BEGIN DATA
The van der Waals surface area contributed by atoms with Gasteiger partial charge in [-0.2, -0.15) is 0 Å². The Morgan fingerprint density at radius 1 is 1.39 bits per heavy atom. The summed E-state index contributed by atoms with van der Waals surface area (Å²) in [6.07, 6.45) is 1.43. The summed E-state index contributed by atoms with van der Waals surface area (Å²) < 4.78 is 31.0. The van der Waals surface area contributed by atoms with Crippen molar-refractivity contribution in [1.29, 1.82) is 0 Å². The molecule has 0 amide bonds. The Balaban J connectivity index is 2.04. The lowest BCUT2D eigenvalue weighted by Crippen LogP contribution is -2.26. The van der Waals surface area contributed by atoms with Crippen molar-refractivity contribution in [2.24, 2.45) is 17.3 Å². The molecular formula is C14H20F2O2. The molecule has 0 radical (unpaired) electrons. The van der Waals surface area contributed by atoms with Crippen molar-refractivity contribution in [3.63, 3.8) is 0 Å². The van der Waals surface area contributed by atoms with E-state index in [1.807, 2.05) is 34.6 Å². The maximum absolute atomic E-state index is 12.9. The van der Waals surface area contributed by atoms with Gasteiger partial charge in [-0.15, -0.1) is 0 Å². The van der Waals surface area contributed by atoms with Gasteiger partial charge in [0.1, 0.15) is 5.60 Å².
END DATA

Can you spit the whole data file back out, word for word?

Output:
The van der Waals surface area contributed by atoms with Gasteiger partial charge in [-0.2, -0.15) is 0 Å². The Morgan fingerprint density at radius 1 is 1.39 bits per heavy atom. The summed E-state index contributed by atoms with van der Waals surface area (Å²) in [6.07, 6.45) is 1.43. The summed E-state index contributed by atoms with van der Waals surface area (Å²) < 4.78 is 31.0. The van der Waals surface area contributed by atoms with Crippen molar-refractivity contribution in [1.29, 1.82) is 0 Å². The molecule has 0 amide bonds. The Balaban J connectivity index is 2.04. The lowest BCUT2D eigenvalue weighted by Crippen LogP contribution is -2.26. The van der Waals surface area contributed by atoms with Crippen molar-refractivity contribution in [2.24, 2.45) is 17.3 Å². The molecular formula is C14H20F2O2. The molecule has 0 radical (unpaired) electrons. The van der Waals surface area contributed by atoms with Crippen molar-refractivity contribution in [3.63, 3.8) is 0 Å². The van der Waals surface area contributed by atoms with E-state index in [1.807, 2.05) is 34.6 Å². The maximum absolute atomic E-state index is 12.9. The van der Waals surface area contributed by atoms with Gasteiger partial charge in [-0.15, -0.1) is 0 Å². The van der Waals surface area contributed by atoms with Gasteiger partial charge in [0.1, 0.15) is 5.60 Å².